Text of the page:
Zimbabwe’s president Robert Mugabe has insisted that his country is not a failed state, further accusing the US of being “fragile”.
Speaking on Thursday during a discussion at the World Economic Forum on Africa, the leader insisted that despite years of a collapsed economy, his country is the most highly developed country in Africa after South Africa.
“We have over 14 universities and our literacy rate is over 90 [%] – the highest in Africa,” he said, adding that the economy was improving.
Citing the state’s 90% literacy rate, he went on: “Zimbabwe is the most highly developed country in Africa after South Africa.”
“We have a bumper harvest, maize, tobacco, and other crops. We are not a poor country,” Mr Mugabe added, while acknowledging that Zimbabwe had problems.
“We have more resources, perhaps more than the average country in the world.”
He then denied that the country was a fragile state.
“We are not a poor country and we can’t be a fragile country. I can call America fragile – they went on their knees to China,” he told the forum in Durban.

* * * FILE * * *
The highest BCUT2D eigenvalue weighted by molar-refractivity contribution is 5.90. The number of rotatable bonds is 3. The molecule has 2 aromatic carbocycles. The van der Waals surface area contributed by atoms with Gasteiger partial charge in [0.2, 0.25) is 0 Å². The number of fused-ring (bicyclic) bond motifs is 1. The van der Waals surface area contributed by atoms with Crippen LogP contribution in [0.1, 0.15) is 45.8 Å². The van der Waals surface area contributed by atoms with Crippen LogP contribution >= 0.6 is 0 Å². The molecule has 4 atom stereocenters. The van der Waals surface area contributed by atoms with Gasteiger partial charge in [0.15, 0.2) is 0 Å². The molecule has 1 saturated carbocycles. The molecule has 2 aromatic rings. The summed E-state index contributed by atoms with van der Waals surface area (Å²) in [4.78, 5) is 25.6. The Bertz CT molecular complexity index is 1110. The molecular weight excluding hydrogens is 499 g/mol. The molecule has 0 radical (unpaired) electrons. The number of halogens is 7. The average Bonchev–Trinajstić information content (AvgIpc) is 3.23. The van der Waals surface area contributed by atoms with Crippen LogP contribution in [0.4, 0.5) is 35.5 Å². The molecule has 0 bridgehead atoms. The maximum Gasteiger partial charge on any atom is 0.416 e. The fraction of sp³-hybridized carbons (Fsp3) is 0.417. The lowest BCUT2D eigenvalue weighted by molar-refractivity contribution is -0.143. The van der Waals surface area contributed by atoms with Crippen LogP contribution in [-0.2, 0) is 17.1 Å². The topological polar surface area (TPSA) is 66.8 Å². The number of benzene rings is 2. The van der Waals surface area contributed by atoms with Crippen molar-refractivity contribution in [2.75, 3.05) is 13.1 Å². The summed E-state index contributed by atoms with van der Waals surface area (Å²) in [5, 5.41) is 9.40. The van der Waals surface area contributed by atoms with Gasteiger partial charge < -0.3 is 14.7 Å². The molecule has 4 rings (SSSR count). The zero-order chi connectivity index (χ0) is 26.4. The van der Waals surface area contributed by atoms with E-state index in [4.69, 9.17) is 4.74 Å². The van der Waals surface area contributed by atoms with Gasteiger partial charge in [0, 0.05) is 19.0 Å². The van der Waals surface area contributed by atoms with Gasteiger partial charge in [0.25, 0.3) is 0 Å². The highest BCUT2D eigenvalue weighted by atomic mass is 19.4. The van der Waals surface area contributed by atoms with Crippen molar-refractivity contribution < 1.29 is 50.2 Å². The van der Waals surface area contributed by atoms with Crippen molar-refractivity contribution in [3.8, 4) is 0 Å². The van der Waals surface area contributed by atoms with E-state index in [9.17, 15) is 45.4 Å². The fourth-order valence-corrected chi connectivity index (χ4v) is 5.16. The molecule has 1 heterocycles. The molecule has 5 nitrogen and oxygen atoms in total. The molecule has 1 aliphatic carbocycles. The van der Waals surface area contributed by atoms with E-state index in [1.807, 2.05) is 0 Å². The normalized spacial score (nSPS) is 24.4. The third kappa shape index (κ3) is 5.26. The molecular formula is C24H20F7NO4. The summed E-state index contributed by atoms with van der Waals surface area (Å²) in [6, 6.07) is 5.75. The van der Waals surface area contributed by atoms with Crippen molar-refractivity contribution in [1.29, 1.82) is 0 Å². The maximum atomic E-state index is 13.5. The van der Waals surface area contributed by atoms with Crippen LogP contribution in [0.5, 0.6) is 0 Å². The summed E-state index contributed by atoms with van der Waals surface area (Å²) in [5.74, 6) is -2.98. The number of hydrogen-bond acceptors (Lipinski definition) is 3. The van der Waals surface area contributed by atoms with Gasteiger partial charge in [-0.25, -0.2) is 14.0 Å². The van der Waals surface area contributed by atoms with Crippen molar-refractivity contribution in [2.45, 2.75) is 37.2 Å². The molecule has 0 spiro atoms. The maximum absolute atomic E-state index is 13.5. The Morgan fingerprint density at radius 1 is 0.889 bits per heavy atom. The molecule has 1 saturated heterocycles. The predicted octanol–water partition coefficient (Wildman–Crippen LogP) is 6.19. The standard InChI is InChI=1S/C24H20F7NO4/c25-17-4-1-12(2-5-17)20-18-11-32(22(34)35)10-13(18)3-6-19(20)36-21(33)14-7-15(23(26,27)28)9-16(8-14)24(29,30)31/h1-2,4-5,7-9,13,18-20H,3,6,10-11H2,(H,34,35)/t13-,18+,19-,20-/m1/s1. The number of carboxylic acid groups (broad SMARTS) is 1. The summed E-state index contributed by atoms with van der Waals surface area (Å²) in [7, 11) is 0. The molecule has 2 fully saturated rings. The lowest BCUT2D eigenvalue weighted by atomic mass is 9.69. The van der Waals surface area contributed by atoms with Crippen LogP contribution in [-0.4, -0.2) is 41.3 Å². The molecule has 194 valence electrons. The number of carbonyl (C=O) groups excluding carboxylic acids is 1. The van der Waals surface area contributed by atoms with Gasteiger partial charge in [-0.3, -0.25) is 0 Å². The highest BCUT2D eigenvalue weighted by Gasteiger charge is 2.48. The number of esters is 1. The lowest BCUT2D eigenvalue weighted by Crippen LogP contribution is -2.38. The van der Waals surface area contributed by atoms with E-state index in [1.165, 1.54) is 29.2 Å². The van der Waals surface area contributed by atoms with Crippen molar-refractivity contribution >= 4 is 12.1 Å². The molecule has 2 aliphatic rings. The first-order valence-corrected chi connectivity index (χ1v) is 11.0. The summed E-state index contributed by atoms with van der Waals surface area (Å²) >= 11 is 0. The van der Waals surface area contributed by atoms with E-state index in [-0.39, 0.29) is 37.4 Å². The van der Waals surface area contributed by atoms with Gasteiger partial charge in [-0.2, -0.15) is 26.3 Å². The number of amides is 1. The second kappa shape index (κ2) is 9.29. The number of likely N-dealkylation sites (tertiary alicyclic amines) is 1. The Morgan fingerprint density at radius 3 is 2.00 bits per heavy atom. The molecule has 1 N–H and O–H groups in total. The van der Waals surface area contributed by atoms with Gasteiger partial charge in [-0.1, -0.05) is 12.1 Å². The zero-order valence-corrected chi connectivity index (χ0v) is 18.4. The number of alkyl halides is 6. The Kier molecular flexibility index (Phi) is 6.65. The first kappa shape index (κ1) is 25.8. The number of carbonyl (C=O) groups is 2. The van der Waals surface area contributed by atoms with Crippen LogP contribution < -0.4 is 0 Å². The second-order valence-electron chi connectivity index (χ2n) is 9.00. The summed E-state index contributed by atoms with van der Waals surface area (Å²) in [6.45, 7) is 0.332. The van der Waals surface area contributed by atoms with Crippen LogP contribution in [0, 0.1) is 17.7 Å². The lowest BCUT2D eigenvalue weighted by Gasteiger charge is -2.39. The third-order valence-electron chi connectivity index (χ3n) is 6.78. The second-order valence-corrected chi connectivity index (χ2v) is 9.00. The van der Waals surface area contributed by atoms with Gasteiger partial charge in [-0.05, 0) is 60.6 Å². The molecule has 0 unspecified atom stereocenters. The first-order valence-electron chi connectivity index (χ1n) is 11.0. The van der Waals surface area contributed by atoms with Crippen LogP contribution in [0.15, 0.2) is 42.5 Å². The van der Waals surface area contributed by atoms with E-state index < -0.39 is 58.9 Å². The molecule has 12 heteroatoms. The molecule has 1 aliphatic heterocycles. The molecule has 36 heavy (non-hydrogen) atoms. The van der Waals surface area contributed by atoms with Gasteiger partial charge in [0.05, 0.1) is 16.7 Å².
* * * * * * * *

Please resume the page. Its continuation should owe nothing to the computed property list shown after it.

Zimbabwe has faced a severe cash shortage since last year and has introduced so-called bond notes as a substitute for the US dollar, the main currency people use.
Hyperinflation forced the government to abandon the Zimbabwean dollar in 2009.
After Mr Mugabe came to power in 1980, he was widely praised for improving access to education in the country and in the 1990s, it did have among the highest literacy rates in Africa.
However, schools have also been affected by the country’s economic problems and rates have now dropped back.
The 93-year-old leader appeared to have fallen asleep before the end of the session.